Graphics card

Discussion in 'Hardware' started by sammykhalifa, Nov 6, 2015.

  1. sammykhalifa

    sammykhalifa Mu-43 Top Veteran

    Jun 22, 2012
    Pittsburgh PA
    Hey all,

    With black friday coming up, I've been doing a little window shopping for a new video card. I built my new computer this Spring, skipping getting a new card and putting that money into other components instead:

    I-7 4790k
    Gigabyte z97x-ud3h
    16GB Ram
    Fractal Design Define R4
    Radeon HD 6570 1Gb

    Besides being underpowered, the card is also getting a bit flaky in its old age and I have a feeling it might be on its way out. I don't really like to upgrade very often so I'd like something that will stay relevant for a while.

    I'd be looking at a card that will take advantage of upcoming use of the card in LR, possibly photoshop, and the like. I do some light gaming, mostly games like Civiliztion which I don't really feel need a billion frames a second or the latest greatest graphics. I also at some point down the road want to upgrade to maybe a 27-30 inch 1440p or 4K IPS monitor (or maybe multiple displays) over my current 23inch IPS.

    So a few questions come to my mind:
    1. How quickly do people think prices on 4K monitors will come down to (in my opinion) a more reasonable level? This would probably change my mind as to how powerful I need to go.
    2. (Perhaps related to #1) is 1440 on its way out? I wonder if increased popularity of 4k will send it on the way of zip disks. How is 1440 on maybe a 30 inch display?
    3. Adobe is saying that that we'll be seeing improvements in how their software uses Graphics cards, but how real is this?
    4. nVidia vs. AMD--I had been asking around and you'd think I was asking people what religion is best, haha. But does one of the two "work" better with photo software? Part of me wants to go nVidia but AMD seems to be a little on top as far as price/performance at the moment.
    5. Other questions I might not even be thinking to ask, heh.

    Part of me thinks I should maybe just wait and see what the "next generation" has to offer. I don't know. Just thinking "out loud" here.
  2. Carbonman

    Carbonman Mu-43 All-Pro Subscribing Member

    Jul 10, 2014
    Vancouver BC
    I think 1440 will be around for a long time; I bought a Samsung S32D850T 2560 x 1440 monitor and can't see why I'd realistically chase higher resolution. If your PC, video card and 1440 monitor last 7 or 8 years, that's considered a decent ROI. After that, look at all new technology again.

    Edit: I went with an Asus GeForce GTX 750Ti dual fan video card for my current 4-1/2 year old 1st gen i3 motherboard. New computer coming next year, but I'll move the video card over to the new machine.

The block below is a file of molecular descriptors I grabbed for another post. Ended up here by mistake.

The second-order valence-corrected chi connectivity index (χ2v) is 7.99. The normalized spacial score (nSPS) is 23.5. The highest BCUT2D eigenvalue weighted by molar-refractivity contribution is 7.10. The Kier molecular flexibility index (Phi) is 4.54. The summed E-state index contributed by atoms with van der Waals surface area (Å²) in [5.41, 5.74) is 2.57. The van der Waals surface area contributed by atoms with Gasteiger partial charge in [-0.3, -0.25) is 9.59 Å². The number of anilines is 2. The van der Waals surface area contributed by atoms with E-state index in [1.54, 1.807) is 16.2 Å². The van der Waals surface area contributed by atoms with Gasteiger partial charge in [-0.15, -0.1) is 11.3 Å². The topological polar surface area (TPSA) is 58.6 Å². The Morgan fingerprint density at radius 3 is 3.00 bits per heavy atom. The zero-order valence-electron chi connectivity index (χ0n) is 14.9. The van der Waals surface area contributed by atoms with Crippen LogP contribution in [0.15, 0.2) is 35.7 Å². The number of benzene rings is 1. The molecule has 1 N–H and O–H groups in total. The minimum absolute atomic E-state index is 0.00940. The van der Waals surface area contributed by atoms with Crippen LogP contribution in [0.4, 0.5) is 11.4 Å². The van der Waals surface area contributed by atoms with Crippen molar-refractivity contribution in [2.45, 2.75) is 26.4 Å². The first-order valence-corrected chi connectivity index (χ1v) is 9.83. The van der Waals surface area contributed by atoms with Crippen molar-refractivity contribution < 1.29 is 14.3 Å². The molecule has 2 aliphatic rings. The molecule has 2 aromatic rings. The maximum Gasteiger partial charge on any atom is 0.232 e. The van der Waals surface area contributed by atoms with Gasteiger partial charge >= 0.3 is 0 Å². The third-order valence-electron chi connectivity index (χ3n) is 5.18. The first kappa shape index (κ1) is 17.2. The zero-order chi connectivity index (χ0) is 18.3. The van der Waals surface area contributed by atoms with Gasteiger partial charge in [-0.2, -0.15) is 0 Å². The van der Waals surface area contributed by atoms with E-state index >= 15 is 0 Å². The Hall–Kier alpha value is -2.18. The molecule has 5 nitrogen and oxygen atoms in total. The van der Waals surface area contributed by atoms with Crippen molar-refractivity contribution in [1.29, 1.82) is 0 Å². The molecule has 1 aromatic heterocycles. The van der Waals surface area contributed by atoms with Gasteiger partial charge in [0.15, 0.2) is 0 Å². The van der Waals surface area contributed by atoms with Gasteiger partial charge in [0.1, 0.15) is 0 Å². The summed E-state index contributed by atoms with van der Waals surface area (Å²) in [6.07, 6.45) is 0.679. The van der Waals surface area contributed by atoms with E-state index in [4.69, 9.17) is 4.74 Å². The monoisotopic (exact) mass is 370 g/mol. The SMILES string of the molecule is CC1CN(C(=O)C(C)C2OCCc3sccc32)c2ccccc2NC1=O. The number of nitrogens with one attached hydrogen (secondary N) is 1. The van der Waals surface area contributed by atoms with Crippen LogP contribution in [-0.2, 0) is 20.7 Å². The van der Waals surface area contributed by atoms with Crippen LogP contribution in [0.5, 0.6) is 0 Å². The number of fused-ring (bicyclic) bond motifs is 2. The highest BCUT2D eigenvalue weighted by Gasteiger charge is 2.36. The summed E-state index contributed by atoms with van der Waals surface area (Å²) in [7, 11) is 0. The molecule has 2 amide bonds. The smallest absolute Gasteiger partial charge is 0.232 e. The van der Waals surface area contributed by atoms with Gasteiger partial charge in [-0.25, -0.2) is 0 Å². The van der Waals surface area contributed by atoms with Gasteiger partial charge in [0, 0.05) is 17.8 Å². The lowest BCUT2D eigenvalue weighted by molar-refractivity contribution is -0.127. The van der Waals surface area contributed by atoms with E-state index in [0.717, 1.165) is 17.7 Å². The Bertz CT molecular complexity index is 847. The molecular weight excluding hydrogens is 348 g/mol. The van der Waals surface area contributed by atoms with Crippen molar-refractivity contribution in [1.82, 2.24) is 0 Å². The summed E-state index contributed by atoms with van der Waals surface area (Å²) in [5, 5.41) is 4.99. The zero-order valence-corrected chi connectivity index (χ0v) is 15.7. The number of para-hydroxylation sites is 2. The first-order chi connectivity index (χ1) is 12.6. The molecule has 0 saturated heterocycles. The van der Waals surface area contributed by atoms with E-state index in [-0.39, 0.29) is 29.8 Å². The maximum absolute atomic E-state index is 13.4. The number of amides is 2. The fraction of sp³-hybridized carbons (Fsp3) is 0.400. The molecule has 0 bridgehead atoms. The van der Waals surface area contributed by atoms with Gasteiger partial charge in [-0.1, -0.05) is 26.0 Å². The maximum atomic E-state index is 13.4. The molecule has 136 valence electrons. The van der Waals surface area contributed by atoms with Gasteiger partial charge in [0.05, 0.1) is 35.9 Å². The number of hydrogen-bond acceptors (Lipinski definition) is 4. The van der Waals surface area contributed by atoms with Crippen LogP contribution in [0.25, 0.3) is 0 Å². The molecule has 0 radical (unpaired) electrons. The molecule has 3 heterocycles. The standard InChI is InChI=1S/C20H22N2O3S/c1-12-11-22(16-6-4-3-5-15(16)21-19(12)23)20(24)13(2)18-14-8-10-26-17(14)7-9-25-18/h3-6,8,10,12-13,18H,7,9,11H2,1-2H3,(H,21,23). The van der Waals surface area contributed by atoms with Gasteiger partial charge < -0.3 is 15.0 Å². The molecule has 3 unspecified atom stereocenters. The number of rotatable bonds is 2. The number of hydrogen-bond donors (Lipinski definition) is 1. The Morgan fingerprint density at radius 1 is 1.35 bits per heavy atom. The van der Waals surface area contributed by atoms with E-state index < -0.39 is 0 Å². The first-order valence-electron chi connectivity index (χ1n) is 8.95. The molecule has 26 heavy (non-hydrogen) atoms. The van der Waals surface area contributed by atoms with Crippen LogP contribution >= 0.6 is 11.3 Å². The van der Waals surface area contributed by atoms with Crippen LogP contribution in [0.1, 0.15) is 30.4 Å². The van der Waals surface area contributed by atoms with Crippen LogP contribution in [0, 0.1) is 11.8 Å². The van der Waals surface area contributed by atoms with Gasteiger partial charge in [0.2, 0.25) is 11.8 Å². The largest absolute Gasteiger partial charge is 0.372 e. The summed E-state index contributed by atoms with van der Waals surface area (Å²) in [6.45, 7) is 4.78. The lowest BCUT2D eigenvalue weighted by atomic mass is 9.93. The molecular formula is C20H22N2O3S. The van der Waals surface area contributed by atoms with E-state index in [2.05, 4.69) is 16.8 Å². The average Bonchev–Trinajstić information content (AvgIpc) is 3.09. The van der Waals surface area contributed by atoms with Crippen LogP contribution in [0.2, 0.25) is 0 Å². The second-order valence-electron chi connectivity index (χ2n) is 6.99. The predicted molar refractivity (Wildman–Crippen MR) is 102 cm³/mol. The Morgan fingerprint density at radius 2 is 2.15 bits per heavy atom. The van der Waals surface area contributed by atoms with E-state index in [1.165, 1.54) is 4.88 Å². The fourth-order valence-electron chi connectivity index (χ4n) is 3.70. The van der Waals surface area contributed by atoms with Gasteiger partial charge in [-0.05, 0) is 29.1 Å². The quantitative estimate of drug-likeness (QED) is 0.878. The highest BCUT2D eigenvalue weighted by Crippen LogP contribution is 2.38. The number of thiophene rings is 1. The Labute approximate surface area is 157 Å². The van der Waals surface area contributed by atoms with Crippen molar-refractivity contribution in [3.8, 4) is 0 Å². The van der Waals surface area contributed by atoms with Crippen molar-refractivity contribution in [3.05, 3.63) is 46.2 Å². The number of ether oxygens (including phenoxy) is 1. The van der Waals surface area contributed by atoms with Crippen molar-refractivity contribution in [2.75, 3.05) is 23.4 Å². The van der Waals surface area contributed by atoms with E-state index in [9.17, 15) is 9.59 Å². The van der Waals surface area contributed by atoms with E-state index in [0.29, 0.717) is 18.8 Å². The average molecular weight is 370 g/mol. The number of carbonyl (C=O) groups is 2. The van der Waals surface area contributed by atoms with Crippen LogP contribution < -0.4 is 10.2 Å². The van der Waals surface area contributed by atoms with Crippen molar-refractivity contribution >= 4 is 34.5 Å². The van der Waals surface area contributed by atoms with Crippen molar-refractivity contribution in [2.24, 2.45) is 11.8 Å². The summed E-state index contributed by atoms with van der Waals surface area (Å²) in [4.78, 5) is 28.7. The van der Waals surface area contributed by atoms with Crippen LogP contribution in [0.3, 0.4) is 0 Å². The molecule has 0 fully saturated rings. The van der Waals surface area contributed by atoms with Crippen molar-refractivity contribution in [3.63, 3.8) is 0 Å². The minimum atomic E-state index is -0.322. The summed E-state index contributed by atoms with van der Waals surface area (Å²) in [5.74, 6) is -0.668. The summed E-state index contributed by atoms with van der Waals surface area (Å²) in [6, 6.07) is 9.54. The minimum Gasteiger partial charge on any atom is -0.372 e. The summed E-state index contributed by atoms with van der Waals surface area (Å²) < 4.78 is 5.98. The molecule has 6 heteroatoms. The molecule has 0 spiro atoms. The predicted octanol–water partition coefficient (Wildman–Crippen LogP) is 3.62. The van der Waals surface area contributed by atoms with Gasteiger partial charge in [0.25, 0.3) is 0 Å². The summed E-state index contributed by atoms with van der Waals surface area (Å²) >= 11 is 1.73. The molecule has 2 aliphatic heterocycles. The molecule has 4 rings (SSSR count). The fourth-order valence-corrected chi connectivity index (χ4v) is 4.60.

Last edited: Nov 6, 2015
  3. Speedliner

    Speedliner Mu-43 Hall of Famer Subscribing Member

    Mar 2, 2015
    Southern NJ, USA
    4K monitor prices will continue to fall. They always do. Now there are 5k and curved monitors trying to recover some revenue.

    High-end, high-quality panels will only fall so far though.
  4. davidzvi

    davidzvi Mu-43 Hall of Famer

    Aug 12, 2012
    Outside Boston MA
    I have a GTX 750 ti running a dual dual monitor setup with the main monitor running 2560 x 1440. I think if you want to go 4k I might go up to a GTX 960.

    The one I have (EVGA GeForce GTX 750 Ti Superclocked) doesn't even need a power cable.
    • Agree Agree x 1
  5. Clint

    Clint Mu-43 Hall of Famer Subscribing Member

    Apr 22, 2013
    San Diego area, CA
    1. They are dropping in price, but not so much for computer monitors. In North America I think the bandwidth issue needs to be addressed before they become common place.

    2. Many computer monitors are still way shy of 2560 x XXXX. They'll be around for quite sometime - here is a recent study of monitor usage and resolutions

    3, 4, and 5. Check out this link from Adobe about half way down the page) -

    I upgraded my computer last spring and opted for a Nvidia GeForce GTX 745 that can drive dual dual-link DVI monitors at 2560 x 1600 - but I do not do any gaming.
    Last edited: Nov 15, 2015
  6. tkbslc

    tkbslc Mu-43 Legend

    i7-4000 series chips have a build in video processor capable of handling 4k resolution on dual monitors seamlessly. Not sure why you would need a video card at all unless you want to do 3D graphics rendering or gaming.

    Ironically, Passmark ranks the HD4600 chip on your i7 and your Radeon 6570 at roughly the same score, which means gaming performance would be similar. Maybe just pull that video card out and see how you like it running off the CPU graphics for a while.
    Last edited: Nov 15, 2015
    • Agree Agree x 1
  7. barry13

    barry13 Super Moderator; Photon Wrangler Subscribing Member

    Mar 7, 2014
    Southern California
    I3 and i5 cpus as well
  8. tkbslc

    tkbslc Mu-43 Legend

    Definitely, I was just tailoring my response to his exact processor series.